The jurisdictions and the Commonwealth also agreed to provide that consistent health messaging out there, to encourage Australians to follow the recommendations that were provided by Professor Kelly. These include wearing masks indoors, where appropriate. When people are mixing and can't have social distancing, then that makes sense for that to be highly encouraged. Also, getting tested, practicing good respiratory hygiene and where people are contacts, or where it's appropriate, for people to work from home. These measures are important. We will get through this. It was also noted by Professor Kelly that the impact of the flu during this season has also placed pressure on the health system. The good news there, is that the impact of the flu is very much way past its peak going forward.

I'm very pleased with the outcome this morning, and I thank the Premiers and Chief Ministers for agreeing to the proposals that I put forward in discussions I had with them yesterday afternoon and last night. And I thank them for the early meeting this morning, in order to give certainty going forward. What this will do is provide security for people, make sure that we're looking after the most vulnerable, and make sure that people aren't getting left behind. That is something that will be a characteristic of my Government. Happy to take questions.

JOURNALIST: Prime Minister, why did it take so long to decide to reinstate the Pandemic Leave Disaster Payment. I mean, you could have made this decision before they expired. Were you convinced by the States and Territories.?

PRIME MINISTER: No, we didn't make the decision, the former government did, in consultation with the States and Territories. That decision was made prior to me being Prime Minister. I mean, it's a big call to say that I haven't acted quickly. What we've seen with this new wave of BA.4 / BA.5 is a changed health circumstance. When the health circumstances change, we've responded. We've responded collectively, together, the Commonwealth with the States and Territories, and that's appropriate.

JOURNALIST: What's changed your mind though? Because yesterday you were saying something very different on the pandemic payments. Was there something said that's changed your mind on this?

PRIME MINISTER: No, I wasn't. If you look at the front page of newspapers yesterday, I was saying that we would respond to advice which was there. I've said, consistently, that the decision was made by the former government to end these payments. That's not a criticism of them, they made those decisions based upon what the advice was at the time. I received a briefing yesterday from the Chief Medical Officer as well as the Secretary of the Department of Health. Based upon that advice, we've responded. We also said, consistently, that we wouldn't leave people behind. We're making sure that people are being looked after with this response.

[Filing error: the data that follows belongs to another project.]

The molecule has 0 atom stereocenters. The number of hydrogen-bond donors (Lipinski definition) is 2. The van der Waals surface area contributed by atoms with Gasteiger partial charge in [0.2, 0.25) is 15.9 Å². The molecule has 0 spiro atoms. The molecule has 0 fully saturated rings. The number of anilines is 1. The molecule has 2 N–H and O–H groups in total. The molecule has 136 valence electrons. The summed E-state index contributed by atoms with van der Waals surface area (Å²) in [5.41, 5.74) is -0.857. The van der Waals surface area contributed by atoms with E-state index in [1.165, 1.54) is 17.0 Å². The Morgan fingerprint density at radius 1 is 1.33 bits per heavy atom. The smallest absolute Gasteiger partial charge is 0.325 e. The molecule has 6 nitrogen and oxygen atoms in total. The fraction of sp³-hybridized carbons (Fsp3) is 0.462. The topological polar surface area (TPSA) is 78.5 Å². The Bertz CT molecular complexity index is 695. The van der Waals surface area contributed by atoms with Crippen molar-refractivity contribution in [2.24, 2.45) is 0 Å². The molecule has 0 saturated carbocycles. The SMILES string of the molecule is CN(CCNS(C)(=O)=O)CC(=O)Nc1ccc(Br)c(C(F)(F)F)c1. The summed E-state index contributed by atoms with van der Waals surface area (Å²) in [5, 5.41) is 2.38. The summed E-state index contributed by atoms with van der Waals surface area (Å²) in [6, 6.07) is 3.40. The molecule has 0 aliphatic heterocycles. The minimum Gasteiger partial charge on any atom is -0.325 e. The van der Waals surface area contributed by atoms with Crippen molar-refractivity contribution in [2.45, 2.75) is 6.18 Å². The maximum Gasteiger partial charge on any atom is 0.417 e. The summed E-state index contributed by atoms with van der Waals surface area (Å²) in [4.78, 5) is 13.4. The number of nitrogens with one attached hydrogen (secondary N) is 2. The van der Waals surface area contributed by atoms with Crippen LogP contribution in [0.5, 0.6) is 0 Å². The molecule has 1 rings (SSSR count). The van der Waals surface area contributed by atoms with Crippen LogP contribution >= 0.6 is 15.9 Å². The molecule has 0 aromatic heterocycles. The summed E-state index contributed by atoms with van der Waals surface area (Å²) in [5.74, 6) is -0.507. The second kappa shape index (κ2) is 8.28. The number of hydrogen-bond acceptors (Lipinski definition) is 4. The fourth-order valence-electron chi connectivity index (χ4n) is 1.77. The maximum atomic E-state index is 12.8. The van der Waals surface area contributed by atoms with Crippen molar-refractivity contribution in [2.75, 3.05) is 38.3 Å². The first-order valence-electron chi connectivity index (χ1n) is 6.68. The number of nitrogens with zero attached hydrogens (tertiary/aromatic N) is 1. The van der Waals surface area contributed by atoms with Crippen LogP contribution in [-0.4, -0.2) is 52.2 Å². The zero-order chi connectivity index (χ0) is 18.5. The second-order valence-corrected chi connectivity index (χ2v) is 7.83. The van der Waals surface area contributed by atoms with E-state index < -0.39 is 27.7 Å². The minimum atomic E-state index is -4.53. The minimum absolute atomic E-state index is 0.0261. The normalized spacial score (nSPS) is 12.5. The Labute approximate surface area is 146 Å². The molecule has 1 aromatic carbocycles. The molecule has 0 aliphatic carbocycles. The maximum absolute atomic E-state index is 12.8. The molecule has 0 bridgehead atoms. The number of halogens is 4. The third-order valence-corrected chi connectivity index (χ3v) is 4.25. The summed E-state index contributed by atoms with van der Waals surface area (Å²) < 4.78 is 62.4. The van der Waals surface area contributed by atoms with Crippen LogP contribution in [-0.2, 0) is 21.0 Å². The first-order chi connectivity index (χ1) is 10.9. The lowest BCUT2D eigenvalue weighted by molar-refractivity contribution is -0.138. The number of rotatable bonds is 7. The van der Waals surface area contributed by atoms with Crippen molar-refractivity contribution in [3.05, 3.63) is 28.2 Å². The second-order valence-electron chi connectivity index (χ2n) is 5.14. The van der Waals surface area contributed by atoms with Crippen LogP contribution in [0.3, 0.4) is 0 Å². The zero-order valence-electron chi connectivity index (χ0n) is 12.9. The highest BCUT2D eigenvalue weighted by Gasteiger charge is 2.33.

JOURNALIST: Two things. September 30, is that a hard end date or could it be extended again? Second thing, on RAT tests. Why not a continuation of free RAT tests for concession card holders and pensioners, do they not need those as well given the situation?

PRIME MINISTER: No, it's been rolled out. If you want to a list of where you can get a free RAT test, I'm happy to provide them to you. New South Wales has made an announcement about that. WA is distributing them to anyone who wants them, not just concession card holders. In South Australia they're being distributed. They've been provided through aged care centres. They've been provided anywhere where you can go get a PCR. You can rock up there today and pick up a RAT test. There is no shortage of RAT tests in Australia, and the Commonwealth has paid for half of every one of them.

JOURNALIST: You have previously argued though that the Budget does need to be balanced...

PRIME MINISTER: And it does.

JOURNALIST:...and payments can't go on forever. So just picking up on that question about whether it will definitely end at the end of September, and just why you felt that you need to backtrack on that issue about the Budget?

PRIME MINISTER: No, there's been no change in position. The Budget is an issue, where we've inherited a trillion dollars of debt. There was a trillion dollars of debt yesterday, and there's a trillion dollars of debt today. We do need to act on this, and all State and Territory governments understand that as well. The truth is that we have real fiscal pressures on, and a number of measures were put in place that were temporary measures. They were temporary measures based upon the advice that was received at the time of the former government. We've received advice based upon this surge that is occurring. We want to make sure that people's health is looked after, and that vulnerable people are looked after. That's why I've made this positive decision today, it's been supported by the States and Territories, and I thank them for it.